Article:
?#@*$%! the Mainstream: The Art of DIY Self Expression
Zines from Special Collections, University of Miami Libraries
November 2, 2013 – January 5, 2014

Embracing a “do-it-yourself” spirit, and, with an often irreverent, anything goes attitude, zines document subjects from the everyday to the out-of-this world.  ?#@*$%! THE MAINSTREAM: THE ART OF DIY SELF EXPRESSION, presents 123 zines from Special Collections at the University of Miami Libraries, November 2, 2013 – January 5, 2014 at the University of Miami Lowe Art Museum.

Fanzines—self-published, amateur journals, featuring hand-lettering and original, ground-breaking designs, created by “fans” of anything from science fiction authors to bands to goofy television shows—were first created in the early 20th century but truly took off with the punk rock movement of the 1970s. They embodied the “do-it-yourself” (DIY) spirit of the musical, artistic, and political ethos of punk. Zine topics would broaden throughout the 1980s and 1990s to cover a variety of subject areas, from sexuality to reproductive rights to racial politics, but also embraced more mundane subjects like dumpster diving, alternative fashions, tattoo art, and much more. Despite the flowering of topics, the format and “look” remained comfortingly similar: photocopied booklets printed in limited editions produced as vehicles of self-expression and community-building, often politically “in your face” and not beholden to advertisers or the mainstream reading public.

The exhibition presents an in-depth look at six segments of the zine universe.  Some of the earliest and best known punk rock zines are featured in “Music,” including the first issues of Slash Magazine, Sniffin’ Glue, and PUNK Magazine, all from the 1970’s.  “This World” examines the zine reaction to all things political, from Black Power zines like the first issue of Black Power Speaks (1968) to anti-war zines including Winter Soldier: A Publication of Vietnam Veterans Against the War (1973).  “Other Worlds” displays one of the earliest and most popular subjects for zines, science fiction, with 11 Sci-Fi fantasy zines from the 1940s and 1950s exhibited along with conspiracy theory tracts like Communism, Hypnotism and the Beatles (1965) and The Astronauts Did Not Walk on the Moon (1972), among others.  Personal worlds and self-discovery are explored in “Sexuality,” “Art & Culture,” and “Me, Myself & I.”  The power of zines to express complex examinations of sexuality and societal roles is seen in publications like Are You a Boy or a Girl? (2010), Time Warped: The Queens College Rocky Horror Fanclub Newsletter (1978), and Epic Moments of Personal Failure (2011).  The exhibition also includes an enlightening description of what zines are and what they are not, as well as historical notes on pivotal zines and zine producers.  Visitors will be able to further immerse themselves in the world of zines in the Zine Lounge, where reading copies of many of the publications featured in the display will be available.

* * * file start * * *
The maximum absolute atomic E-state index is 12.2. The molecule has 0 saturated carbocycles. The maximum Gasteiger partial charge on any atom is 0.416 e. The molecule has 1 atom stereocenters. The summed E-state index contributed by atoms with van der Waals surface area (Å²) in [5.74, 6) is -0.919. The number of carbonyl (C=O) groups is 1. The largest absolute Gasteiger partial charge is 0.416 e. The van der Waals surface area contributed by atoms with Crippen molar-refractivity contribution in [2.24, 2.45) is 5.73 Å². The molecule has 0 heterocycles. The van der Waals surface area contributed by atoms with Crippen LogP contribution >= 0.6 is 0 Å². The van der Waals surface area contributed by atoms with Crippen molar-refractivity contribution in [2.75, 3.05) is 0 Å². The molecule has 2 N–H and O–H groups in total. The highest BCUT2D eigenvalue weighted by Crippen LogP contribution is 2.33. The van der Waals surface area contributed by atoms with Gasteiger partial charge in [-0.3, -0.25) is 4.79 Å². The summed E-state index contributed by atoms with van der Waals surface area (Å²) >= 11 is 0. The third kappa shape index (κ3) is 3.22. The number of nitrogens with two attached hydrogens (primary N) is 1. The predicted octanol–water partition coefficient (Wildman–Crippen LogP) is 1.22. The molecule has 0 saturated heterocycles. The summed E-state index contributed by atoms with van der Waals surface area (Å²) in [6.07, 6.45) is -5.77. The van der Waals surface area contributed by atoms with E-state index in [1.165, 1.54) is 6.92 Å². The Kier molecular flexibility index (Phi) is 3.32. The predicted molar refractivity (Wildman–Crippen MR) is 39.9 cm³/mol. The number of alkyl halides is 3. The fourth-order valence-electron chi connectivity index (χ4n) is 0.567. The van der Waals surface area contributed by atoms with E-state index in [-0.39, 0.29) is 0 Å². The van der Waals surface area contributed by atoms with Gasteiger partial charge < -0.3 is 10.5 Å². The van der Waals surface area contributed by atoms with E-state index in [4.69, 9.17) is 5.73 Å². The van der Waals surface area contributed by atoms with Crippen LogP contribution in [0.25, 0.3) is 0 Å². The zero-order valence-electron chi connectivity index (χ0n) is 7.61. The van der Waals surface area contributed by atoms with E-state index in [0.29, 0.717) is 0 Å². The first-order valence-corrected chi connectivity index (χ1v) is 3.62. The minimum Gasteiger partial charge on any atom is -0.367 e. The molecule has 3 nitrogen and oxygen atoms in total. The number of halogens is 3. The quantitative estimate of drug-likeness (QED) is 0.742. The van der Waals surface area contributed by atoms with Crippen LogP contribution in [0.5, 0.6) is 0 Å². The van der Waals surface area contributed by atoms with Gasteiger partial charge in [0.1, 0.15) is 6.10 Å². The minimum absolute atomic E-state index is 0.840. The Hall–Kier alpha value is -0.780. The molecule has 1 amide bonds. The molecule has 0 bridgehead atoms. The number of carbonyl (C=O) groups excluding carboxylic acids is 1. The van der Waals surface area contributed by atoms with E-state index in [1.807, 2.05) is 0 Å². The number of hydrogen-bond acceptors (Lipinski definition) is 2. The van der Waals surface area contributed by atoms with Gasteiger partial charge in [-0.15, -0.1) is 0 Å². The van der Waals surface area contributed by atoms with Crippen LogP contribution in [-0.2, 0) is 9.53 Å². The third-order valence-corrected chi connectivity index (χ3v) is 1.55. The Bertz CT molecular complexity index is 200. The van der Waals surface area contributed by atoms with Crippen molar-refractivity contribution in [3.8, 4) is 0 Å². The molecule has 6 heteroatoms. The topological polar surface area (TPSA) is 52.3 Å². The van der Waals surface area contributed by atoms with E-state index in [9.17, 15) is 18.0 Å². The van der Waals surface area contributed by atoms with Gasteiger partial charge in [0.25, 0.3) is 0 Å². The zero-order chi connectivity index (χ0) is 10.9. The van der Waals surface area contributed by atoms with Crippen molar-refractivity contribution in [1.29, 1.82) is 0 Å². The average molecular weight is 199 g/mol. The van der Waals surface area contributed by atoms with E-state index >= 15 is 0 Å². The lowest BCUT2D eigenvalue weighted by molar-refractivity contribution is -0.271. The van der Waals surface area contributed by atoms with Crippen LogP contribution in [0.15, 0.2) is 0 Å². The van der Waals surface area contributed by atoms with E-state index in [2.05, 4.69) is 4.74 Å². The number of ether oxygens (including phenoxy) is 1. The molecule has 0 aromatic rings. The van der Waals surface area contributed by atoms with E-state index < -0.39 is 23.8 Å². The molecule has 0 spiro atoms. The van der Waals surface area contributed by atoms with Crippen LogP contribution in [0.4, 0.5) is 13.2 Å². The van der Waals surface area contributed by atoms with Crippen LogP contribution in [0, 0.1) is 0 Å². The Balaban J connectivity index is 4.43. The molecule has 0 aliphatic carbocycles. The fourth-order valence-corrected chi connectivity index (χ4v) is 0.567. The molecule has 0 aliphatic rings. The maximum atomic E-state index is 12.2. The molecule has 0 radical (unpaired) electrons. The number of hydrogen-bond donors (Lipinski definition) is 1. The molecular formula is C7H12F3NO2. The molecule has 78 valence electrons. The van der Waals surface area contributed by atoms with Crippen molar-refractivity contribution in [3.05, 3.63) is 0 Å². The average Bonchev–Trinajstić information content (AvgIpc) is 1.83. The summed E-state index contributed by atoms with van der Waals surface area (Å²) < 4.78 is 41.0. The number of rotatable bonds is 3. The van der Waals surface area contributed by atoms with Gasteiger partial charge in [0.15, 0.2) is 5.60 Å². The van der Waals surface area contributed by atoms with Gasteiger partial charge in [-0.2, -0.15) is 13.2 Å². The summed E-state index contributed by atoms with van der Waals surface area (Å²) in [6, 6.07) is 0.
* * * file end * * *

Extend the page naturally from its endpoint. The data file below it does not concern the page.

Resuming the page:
On Saturday, November 16, 2013 from 1 p.m. – 3 p.m., the Lowe Art Museum will present Zine-O-Rama, an immersive zine event, which will include a curator’s talk, selected zine readings, a guided exhibition tour, and collective zine-making.

A complementary exhibition, Flori-zines: Underground Views of the Sunshine State, featuring zines from Florida, with an emphasis on zines and their makers in Miami, will be on view, from November 4, 2013 - January 31, 2014 at Special Collections, Otto G. Richter Library, located at 1300 Memorial Drive, 8th Floor.  For more information on this complementary exhibition and it’s associated programming, visit: http://library.miami.edu/specialcollections/.

?#@*$%! the Mainstream: The Art of DIY Self Expression is curated by Cristina Favretto, Head, Special Collections, University of Miami Libraries, and Kara Schneiderman, Assistant Director, Lowe Art Museum.  Lowe Art Museum exhibitions and programs are sponsored by Beaux Arts, Friends of Art, and the general membership. Support for the Lowe Art Museum is provided in part through a grant from The Miami-Dade County Department of Cultural Affairs and the Cultural Affairs Council, and the Miami-Dade Mayor and Board of County Commissioners.

 

 

Image Credits:

File Megazine: Vol 3, No. 4, Fall, 1977